Solar Thermal Energy

Solar heat, also called solar thermal energy, describes the conversion of solar energy into a technically usable heat. For example, a heat exchanger on the roof and heat storage in a house can help with the hot water:

The average performance over a year of solar radiation on the Earth varies in the range 50-250 watts per m2:

In Las Vegas, the solar yield is twice that of Chicago. Therefore, the southwestern US is a favorite place for solar thermal energy (STE). Solar energy is transformed into thermal energy and in solar power plants then converted into electricity with proven techniques. The most commonly used method collects solar radiation by reflectors.

Parabolic trough power plants use a curved, mirrored trough which reflects the direct solar radiation onto a glass tube (also called a receiver, absorber or collector) running the length of the trough, positioned at the focal point of the reflectors. The trough is parabolic along one axis and linear in the orthogonal axis, see figure. For a change of the daily position of the sun perpendicular to the receiver, the trough tilts east to west so that the direct radiation remains focused on the receiver, which transfers the heat to a pipe with superheated steam or thermal oil. In the former case, the steam can work the turbine directly, and in the latter case a heat exchanger is needed. In 2013, the largest plant of its kind went to the grid 70 miles southwest of Phoenix, near Gila Bend, Arizona. Solana Station has a capacity of 280 MW, covers 7 km² and uses 3 200 parabolic mirrors. As the sun doesn’t always shine in Arizona, the average annual output expected is about 20% of the installed capacity. At night, there is the option to use the turbines by combustion of gas, in order to satisfy the power demand. Another 280-MW-station, Mojave Solar, went to the grid in 2014 in Barstow, California.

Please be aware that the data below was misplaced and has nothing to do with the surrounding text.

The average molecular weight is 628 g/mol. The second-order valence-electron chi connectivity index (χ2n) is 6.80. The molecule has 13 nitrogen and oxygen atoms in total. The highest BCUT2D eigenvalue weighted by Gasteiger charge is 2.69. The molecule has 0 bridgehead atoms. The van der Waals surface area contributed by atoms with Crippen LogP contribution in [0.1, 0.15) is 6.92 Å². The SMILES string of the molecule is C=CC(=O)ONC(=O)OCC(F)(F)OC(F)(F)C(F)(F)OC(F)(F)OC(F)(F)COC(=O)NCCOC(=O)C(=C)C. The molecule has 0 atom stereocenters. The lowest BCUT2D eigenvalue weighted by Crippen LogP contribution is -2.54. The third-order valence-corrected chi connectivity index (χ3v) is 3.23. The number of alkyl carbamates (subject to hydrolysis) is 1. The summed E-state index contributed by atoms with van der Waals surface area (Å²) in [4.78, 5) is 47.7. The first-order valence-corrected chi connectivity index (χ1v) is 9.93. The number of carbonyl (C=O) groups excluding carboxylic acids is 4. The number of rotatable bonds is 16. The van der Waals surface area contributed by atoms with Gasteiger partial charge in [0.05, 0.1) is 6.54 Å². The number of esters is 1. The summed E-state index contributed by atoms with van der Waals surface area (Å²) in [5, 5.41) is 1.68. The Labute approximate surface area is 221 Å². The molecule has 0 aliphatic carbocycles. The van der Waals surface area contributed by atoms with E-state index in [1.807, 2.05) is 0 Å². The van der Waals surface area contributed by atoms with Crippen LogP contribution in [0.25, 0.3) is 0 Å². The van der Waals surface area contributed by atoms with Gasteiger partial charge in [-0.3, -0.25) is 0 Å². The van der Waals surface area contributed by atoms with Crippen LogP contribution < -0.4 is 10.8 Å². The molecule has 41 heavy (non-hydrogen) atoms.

In a solar tower plant, a combustion chamber in the tower receives the solar energy from a large field of reflectors. More than a thousand automatically positioned mirrors (heliostats) reflect the sunlight toward the central absorber (receiver). Temperatures easily exceed 1,000 °F. Molten nitrate salt, steam, or hot air can be used as the heat transfer medium. If a large reservoir of the heat transfer medium is used, the turbines of the power plant can produce electricity at any time. The picture to the right shows PS10. Since 2009, Planta Solar 20 (PS20) near Seville in Spain obtains by a 165m (531 feet)-high tower the sunlight from 1,255 mirrors (surface area of 1,3 square feet or 0.1 m² for each) and converts it to an output of 20 MW. In February 2014, the Ivanpah Solar Electric Generating System with the power of 392 MW became the largest solar thermal power system in the world, located in Ivanpah Dry Lake, California. The system with three solar power towers was built on desert land with a mirror area of 2.6 km2.

A solar updraft tower plant is enormous. It combines three old and proven technologies: the chimney effect, the greenhouse effect, and the wind turbine. Air is heated by sunshine and the resulting convection causes the air to rise up the updraft tower and drive the turbines. A pilot plant was operated in Manzanares in Spain for several years. A power of only 50 kW was provided with a collector diameter of 244 m and a stack height of 195 m. There are currently no updraft power plants working or under construction. Plans to build solar updraft towers with capacities up to 400 MW, up to 1.5 km high and area diameter up to 7 km, were not realized.